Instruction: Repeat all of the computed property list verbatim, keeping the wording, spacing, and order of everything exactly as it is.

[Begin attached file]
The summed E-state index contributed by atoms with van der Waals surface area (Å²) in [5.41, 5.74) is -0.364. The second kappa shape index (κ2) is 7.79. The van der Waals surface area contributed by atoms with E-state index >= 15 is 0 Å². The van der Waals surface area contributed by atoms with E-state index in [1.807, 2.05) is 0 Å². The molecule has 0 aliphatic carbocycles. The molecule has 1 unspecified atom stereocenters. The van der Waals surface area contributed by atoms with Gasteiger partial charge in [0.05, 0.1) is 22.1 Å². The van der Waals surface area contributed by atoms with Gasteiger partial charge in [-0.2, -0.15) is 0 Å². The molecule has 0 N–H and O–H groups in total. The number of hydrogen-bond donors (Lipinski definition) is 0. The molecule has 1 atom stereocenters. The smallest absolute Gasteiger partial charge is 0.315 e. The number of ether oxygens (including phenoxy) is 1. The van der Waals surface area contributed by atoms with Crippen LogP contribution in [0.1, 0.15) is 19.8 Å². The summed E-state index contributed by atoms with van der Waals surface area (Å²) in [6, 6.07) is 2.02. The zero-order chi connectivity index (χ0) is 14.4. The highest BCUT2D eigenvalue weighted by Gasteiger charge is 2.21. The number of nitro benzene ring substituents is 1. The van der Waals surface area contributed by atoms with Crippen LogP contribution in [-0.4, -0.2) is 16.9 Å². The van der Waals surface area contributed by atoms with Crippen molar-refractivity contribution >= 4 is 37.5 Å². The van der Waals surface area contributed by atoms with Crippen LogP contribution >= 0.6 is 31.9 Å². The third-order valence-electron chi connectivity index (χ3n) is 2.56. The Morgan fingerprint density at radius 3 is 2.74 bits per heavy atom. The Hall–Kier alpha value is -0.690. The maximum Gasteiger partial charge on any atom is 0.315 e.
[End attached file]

The summed E-state index contributed by atoms with van der Waals surface area (Å²) in [5.41, 5.74) is -0.364. The second kappa shape index (κ2) is 7.79. The van der Waals surface area contributed by atoms with E-state index >= 15 is 0 Å². The van der Waals surface area contributed by atoms with E-state index in [1.807, 2.05) is 0 Å². The molecule has 0 aliphatic carbocycles. The molecule has 1 unspecified atom stereocenters. The van der Waals surface area contributed by atoms with Gasteiger partial charge in [0.05, 0.1) is 22.1 Å². The van der Waals surface area contributed by atoms with Gasteiger partial charge in [-0.2, -0.15) is 0 Å². The molecule has 0 N–H and O–H groups in total. The number of hydrogen-bond donors (Lipinski definition) is 0. The molecule has 1 atom stereocenters. The smallest absolute Gasteiger partial charge is 0.315 e. The number of ether oxygens (including phenoxy) is 1. The van der Waals surface area contributed by atoms with Crippen LogP contribution in [0.1, 0.15) is 19.8 Å². The summed E-state index contributed by atoms with van der Waals surface area (Å²) in [6, 6.07) is 2.02. The zero-order chi connectivity index (χ0) is 14.4. The highest BCUT2D eigenvalue weighted by Gasteiger charge is 2.21. The number of nitro benzene ring substituents is 1. The van der Waals surface area contributed by atoms with Crippen LogP contribution in [-0.4, -0.2) is 16.9 Å². The van der Waals surface area contributed by atoms with Crippen molar-refractivity contribution >= 4 is 37.5 Å². The van der Waals surface area contributed by atoms with Crippen LogP contribution >= 0.6 is 31.9 Å². The third-order valence-electron chi connectivity index (χ3n) is 2.56. The Morgan fingerprint density at radius 3 is 2.74 bits per heavy atom. The Hall–Kier alpha value is -0.690. The maximum Gasteiger partial charge on any atom is 0.315 e.